In late March 1983, two Indigenous men began a hunger strike at Kent prison in S’olh Temexw (Stó:lō Territory) near Agassiz, British Columbia, protesting the prison’s unwillingness to provide access to significant spiritual items. This was part of a longer struggle for religious rights. The previous year, attempts to develop protocols for spiritual practices with the Kent prison’s Native Brotherhood Culture Club had failed, leading the organization to decry, the “administration concerning Native Religion within the institution […is] racist and prejudicial.” The prisoners threatened legal and political action, with inmates from nations across Canada and the United States emphasizing the importance of ceremony and spiritual items to their culture and well-being. By 1983 the situation proved untenable and the men began to strike.
When prison officials refused to take meaningful action, the strike escalated. By mid-April, eighteen other Indigenous prisoners had joined the protest, and with this came outside support for the men’s cause. On April 18, Sts’ailes Stó:lō woman Rose Charlie, president of the BC Indian Homemakers’ Association, wrote to Minister of Indian Affairs John Munro condemning the lack of cultural accommodation for Indigenous inmates at Kent and the resulting violations to their religious freedoms. Charlie demanded that the state take immediate action in light of the prisoners’ worsening health, arguing that “next week it may be too late. We want action now.”
In December, the Native Brotherhood Culture Club held a benefit concert at the Oddfellow’s Club in Vancouver to support the Kent strikers, as well as to protect Indigenous spiritual freedoms as a whole. The event poster, which highlighted appearances by local bands, including Vancouver punk band DOA, insisted: “The struggle for religious freedom may one day be yours. Help support the Native struggle to retain their traditional religion inside prison walls.” Through the concerted efforts of Charlie and other women in the Homemakers, the Culture Club, and the strikers themselves, Kent was forced into providing Indigenous prisoners access to spiritual items and religious practices.
Of course, this wasn’t an isolated incident at Kent prison, but part of a larger trend in Indigenous carceral experiences. Two years before, a similar hunger strike occurred in Burnaby’s Oakalla prison where Indigenous inmates – many, political prisoners of the transnational American Indian Movement (AIM) – protested for their right to hold pipe ceremonies and traditional sweats. In fact, at the centre of both the Kent and Oakalla strikes were well known AIM members, brothers Gary and Dino Butler. These local events were part of a larger pattern of radical dissent in which prisoners and their allies challenged the incarceration regimes of many North American and European nations. As a result, prisons became some of the most violent battlegrounds for the enactment and contestation of social movement politics in the 1960s, 1970s, and 1980s.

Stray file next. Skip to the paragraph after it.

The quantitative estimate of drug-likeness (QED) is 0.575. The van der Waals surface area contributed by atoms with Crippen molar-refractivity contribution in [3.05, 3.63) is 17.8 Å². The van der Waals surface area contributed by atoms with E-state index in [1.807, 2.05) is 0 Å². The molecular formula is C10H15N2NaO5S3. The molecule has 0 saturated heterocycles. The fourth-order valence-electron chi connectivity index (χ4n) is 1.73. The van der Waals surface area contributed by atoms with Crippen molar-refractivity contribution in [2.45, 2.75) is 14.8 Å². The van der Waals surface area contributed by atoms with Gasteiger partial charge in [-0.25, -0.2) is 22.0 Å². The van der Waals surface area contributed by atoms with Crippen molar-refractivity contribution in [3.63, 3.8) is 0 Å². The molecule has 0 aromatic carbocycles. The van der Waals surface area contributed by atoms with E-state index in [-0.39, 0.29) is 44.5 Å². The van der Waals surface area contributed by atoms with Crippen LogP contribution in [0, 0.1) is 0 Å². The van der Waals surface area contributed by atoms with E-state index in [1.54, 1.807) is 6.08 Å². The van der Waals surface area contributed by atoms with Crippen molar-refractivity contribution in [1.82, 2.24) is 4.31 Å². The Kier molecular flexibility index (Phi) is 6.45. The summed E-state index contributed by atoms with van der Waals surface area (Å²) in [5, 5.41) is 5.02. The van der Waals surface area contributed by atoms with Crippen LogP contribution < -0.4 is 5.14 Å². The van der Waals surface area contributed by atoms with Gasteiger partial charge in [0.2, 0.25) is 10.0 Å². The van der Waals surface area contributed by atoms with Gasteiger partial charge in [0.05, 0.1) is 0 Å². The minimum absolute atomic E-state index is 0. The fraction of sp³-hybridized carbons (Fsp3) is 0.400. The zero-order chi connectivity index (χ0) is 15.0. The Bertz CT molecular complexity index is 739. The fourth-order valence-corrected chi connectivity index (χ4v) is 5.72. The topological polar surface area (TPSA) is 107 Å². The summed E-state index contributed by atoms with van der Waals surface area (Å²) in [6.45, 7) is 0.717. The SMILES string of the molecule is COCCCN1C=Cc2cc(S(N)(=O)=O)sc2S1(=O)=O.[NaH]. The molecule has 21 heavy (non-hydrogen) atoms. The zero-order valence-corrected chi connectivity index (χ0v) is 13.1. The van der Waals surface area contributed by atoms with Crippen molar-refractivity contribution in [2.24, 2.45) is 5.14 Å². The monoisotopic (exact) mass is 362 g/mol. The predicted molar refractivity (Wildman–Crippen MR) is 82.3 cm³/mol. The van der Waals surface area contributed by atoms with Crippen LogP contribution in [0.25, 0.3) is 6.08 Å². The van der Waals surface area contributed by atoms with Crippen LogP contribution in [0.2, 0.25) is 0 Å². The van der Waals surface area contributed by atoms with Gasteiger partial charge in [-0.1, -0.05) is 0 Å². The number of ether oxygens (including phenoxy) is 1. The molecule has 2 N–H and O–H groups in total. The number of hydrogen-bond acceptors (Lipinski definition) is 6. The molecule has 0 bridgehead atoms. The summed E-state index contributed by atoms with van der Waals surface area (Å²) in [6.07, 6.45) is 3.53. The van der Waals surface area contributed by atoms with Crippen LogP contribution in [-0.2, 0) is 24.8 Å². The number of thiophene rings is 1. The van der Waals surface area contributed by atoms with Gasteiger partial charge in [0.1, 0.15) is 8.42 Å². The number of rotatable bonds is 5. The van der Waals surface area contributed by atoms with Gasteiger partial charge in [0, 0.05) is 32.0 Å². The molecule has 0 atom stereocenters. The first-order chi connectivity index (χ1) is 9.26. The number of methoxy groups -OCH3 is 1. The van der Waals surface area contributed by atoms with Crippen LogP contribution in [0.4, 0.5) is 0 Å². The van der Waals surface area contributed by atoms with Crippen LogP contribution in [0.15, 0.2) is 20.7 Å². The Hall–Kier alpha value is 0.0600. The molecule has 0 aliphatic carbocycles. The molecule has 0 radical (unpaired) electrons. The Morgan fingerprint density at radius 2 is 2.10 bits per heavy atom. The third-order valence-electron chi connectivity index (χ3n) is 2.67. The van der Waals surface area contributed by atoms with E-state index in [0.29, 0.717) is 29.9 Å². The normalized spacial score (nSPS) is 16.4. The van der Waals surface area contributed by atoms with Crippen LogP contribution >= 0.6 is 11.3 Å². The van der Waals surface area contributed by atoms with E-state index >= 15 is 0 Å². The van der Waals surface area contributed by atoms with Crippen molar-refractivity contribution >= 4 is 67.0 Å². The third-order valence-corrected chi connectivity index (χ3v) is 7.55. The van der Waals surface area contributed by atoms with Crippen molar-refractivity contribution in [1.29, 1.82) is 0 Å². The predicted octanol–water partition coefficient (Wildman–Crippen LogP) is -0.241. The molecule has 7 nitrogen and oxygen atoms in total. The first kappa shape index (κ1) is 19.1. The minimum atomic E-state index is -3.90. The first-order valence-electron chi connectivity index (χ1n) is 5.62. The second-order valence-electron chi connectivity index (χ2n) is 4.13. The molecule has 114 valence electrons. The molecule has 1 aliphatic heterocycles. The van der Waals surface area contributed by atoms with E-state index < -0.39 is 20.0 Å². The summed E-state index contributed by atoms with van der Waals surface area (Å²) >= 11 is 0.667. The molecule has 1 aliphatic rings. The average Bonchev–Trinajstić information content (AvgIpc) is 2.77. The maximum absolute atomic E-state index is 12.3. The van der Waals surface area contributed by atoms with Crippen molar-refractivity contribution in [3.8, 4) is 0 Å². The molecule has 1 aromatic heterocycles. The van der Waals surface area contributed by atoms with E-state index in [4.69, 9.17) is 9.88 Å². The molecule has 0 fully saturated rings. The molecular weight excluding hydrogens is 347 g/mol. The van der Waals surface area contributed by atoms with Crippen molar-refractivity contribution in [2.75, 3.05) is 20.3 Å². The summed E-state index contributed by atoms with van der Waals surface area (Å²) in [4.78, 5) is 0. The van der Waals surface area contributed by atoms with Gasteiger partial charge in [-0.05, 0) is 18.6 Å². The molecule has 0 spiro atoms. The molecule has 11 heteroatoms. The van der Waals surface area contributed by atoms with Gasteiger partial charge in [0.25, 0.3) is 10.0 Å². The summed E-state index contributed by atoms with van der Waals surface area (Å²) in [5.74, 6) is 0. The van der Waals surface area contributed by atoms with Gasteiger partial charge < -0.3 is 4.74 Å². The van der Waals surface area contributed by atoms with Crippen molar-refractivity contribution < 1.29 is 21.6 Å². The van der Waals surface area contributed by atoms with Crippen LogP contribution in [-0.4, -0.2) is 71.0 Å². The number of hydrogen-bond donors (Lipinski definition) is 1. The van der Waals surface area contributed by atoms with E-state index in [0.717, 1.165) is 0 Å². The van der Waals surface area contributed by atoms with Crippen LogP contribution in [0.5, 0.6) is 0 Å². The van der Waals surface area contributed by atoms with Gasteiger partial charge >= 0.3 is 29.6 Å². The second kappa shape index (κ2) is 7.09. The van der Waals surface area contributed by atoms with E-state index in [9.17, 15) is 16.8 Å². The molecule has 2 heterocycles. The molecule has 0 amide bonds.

While commentators often put male activists, such as the Butlers, at the centre of these struggles, the important work of Rose Charlie and other Indigenous women also needs to be highlighted, explored, and remembered. Indigenous women were front-line community organizers who not only participated in the struggle for Indigenous cultural rights in men’s prisons, but also resisted the erasure of Indigenous women’s carceral experiences in policy and the public imagination. Supporting Indigenous female prisoners in the context of family and community cohesiveness, the Homemakers lobbied for women to be placed in institutions close to their communities, and advocated for alternatives to jail, as well as support facilities such as transition houses and treatment facilities. At the same time, they consistently resisted the massive child apprehensions that were often directly tied to incarceration. All of these activities came under the banner of what the Homemakers called the “Family Unit Concept.”
This poster project aims to re-centre Indigenous women’s political work in the struggle for social justice both within and beyond prison walls. In doing so, it tells new stories not only about Kent, but also about the various intersections that linked women’s activism, incarceration, and the wider world of radical social movements in the second half of the twentieth century.